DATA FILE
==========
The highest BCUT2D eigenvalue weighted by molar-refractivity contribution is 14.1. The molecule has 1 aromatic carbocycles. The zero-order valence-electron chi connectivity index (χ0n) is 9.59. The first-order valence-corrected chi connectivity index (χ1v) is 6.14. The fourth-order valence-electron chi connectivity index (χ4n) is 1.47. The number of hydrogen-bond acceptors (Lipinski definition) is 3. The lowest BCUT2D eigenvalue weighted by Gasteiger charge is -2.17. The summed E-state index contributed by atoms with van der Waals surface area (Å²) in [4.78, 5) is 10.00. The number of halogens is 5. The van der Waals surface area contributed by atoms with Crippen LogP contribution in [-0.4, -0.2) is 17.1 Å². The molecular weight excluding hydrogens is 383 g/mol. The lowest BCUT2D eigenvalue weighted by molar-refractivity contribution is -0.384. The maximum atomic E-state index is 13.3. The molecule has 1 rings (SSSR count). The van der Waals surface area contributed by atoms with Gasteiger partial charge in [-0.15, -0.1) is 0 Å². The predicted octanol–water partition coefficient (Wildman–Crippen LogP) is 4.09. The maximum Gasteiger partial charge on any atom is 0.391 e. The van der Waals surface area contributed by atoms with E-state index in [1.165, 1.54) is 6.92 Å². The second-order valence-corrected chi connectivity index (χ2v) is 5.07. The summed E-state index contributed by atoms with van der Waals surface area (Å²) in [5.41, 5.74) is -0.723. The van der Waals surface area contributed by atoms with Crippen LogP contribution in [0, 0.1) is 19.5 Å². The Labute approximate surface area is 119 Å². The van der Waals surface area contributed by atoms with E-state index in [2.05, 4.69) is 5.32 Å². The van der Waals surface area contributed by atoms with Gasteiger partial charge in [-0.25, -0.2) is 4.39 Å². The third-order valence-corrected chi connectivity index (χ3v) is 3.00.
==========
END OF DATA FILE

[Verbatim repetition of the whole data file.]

The highest BCUT2D eigenvalue weighted by molar-refractivity contribution is 14.1. The molecule has 1 aromatic carbocycles. The zero-order valence-electron chi connectivity index (χ0n) is 9.59. The first-order valence-corrected chi connectivity index (χ1v) is 6.14. The fourth-order valence-electron chi connectivity index (χ4n) is 1.47. The number of hydrogen-bond acceptors (Lipinski definition) is 3. The lowest BCUT2D eigenvalue weighted by Gasteiger charge is -2.17. The summed E-state index contributed by atoms with van der Waals surface area (Å²) in [4.78, 5) is 10.00. The number of halogens is 5. The van der Waals surface area contributed by atoms with Crippen LogP contribution in [-0.4, -0.2) is 17.1 Å². The molecular weight excluding hydrogens is 383 g/mol. The lowest BCUT2D eigenvalue weighted by molar-refractivity contribution is -0.384. The maximum atomic E-state index is 13.3. The molecule has 1 rings (SSSR count). The van der Waals surface area contributed by atoms with Gasteiger partial charge in [-0.15, -0.1) is 0 Å². The predicted octanol–water partition coefficient (Wildman–Crippen LogP) is 4.09. The maximum Gasteiger partial charge on any atom is 0.391 e. The van der Waals surface area contributed by atoms with E-state index in [1.165, 1.54) is 6.92 Å². The second-order valence-corrected chi connectivity index (χ2v) is 5.07. The summed E-state index contributed by atoms with van der Waals surface area (Å²) in [5.41, 5.74) is -0.723. The van der Waals surface area contributed by atoms with Crippen LogP contribution in [0, 0.1) is 19.5 Å². The Labute approximate surface area is 119 Å². The van der Waals surface area contributed by atoms with E-state index in [2.05, 4.69) is 5.32 Å². The van der Waals surface area contributed by atoms with Gasteiger partial charge in [-0.25, -0.2) is 4.39 Å². The third-order valence-corrected chi connectivity index (χ3v) is 3.00.